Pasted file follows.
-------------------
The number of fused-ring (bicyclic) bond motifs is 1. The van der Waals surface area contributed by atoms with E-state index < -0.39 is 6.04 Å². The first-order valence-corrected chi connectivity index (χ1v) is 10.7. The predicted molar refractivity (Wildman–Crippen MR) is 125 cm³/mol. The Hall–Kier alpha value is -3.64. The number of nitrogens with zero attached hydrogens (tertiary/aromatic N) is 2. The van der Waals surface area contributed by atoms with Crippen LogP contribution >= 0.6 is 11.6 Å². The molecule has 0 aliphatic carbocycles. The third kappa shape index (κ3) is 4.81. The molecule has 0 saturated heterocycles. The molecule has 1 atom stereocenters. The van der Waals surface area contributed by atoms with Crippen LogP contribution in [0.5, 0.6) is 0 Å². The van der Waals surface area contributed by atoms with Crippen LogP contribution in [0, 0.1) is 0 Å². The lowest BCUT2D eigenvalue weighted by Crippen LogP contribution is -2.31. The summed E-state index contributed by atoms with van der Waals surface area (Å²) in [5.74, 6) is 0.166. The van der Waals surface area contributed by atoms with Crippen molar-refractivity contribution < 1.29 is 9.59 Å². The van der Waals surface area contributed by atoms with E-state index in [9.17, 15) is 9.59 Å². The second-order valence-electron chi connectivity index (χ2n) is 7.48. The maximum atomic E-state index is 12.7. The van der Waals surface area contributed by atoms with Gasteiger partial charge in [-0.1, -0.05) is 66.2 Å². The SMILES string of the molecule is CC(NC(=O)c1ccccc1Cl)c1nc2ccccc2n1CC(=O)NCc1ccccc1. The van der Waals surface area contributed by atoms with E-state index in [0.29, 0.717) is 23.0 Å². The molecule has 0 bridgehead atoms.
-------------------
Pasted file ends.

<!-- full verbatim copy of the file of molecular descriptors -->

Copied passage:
The number of fused-ring (bicyclic) bond motifs is 1. The van der Waals surface area contributed by atoms with E-state index < -0.39 is 6.04 Å². The first-order valence-corrected chi connectivity index (χ1v) is 10.7. The predicted molar refractivity (Wildman–Crippen MR) is 125 cm³/mol. The Hall–Kier alpha value is -3.64. The number of nitrogens with zero attached hydrogens (tertiary/aromatic N) is 2. The van der Waals surface area contributed by atoms with Crippen LogP contribution >= 0.6 is 11.6 Å². The molecule has 0 aliphatic carbocycles. The third kappa shape index (κ3) is 4.81. The molecule has 0 saturated heterocycles. The molecule has 1 atom stereocenters. The van der Waals surface area contributed by atoms with Crippen LogP contribution in [0.5, 0.6) is 0 Å². The van der Waals surface area contributed by atoms with Crippen LogP contribution in [0, 0.1) is 0 Å². The lowest BCUT2D eigenvalue weighted by Crippen LogP contribution is -2.31. The summed E-state index contributed by atoms with van der Waals surface area (Å²) in [5.74, 6) is 0.166. The van der Waals surface area contributed by atoms with Crippen molar-refractivity contribution < 1.29 is 9.59 Å². The van der Waals surface area contributed by atoms with E-state index in [9.17, 15) is 9.59 Å². The second-order valence-electron chi connectivity index (χ2n) is 7.48. The maximum atomic E-state index is 12.7. The van der Waals surface area contributed by atoms with Gasteiger partial charge in [-0.1, -0.05) is 66.2 Å². The SMILES string of the molecule is CC(NC(=O)c1ccccc1Cl)c1nc2ccccc2n1CC(=O)NCc1ccccc1. The van der Waals surface area contributed by atoms with E-state index in [0.29, 0.717) is 23.0 Å². The molecule has 0 bridgehead atoms.